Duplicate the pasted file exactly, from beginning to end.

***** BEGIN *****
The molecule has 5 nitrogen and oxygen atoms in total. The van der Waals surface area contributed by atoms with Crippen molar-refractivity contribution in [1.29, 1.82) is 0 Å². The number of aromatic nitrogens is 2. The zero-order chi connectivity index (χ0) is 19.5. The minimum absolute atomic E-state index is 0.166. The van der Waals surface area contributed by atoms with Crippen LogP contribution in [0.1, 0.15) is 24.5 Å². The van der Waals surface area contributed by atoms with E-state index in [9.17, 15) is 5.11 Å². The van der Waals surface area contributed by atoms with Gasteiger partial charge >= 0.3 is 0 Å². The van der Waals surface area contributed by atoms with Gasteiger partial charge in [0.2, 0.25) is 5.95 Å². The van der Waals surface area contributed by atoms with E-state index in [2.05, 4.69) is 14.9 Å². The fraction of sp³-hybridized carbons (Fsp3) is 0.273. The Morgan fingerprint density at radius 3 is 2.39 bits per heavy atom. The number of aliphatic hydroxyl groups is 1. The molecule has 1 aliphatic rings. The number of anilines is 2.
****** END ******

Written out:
The molecule has 5 nitrogen and oxygen atoms in total. The van der Waals surface area contributed by atoms with Crippen molar-refractivity contribution in [1.29, 1.82) is 0 Å². The number of aromatic nitrogens is 2. The zero-order chi connectivity index (χ0) is 19.5. The minimum absolute atomic E-state index is 0.166. The van der Waals surface area contributed by atoms with Crippen LogP contribution in [0.1, 0.15) is 24.5 Å². The van der Waals surface area contributed by atoms with E-state index in [9.17, 15) is 5.11 Å². The van der Waals surface area contributed by atoms with Gasteiger partial charge >= 0.3 is 0 Å². The van der Waals surface area contributed by atoms with Gasteiger partial charge in [0.2, 0.25) is 5.95 Å². The van der Waals surface area contributed by atoms with E-state index in [2.05, 4.69) is 14.9 Å². The fraction of sp³-hybridized carbons (Fsp3) is 0.273. The Morgan fingerprint density at radius 3 is 2.39 bits per heavy atom. The number of aliphatic hydroxyl groups is 1. The molecule has 1 aliphatic rings. The number of anilines is 2.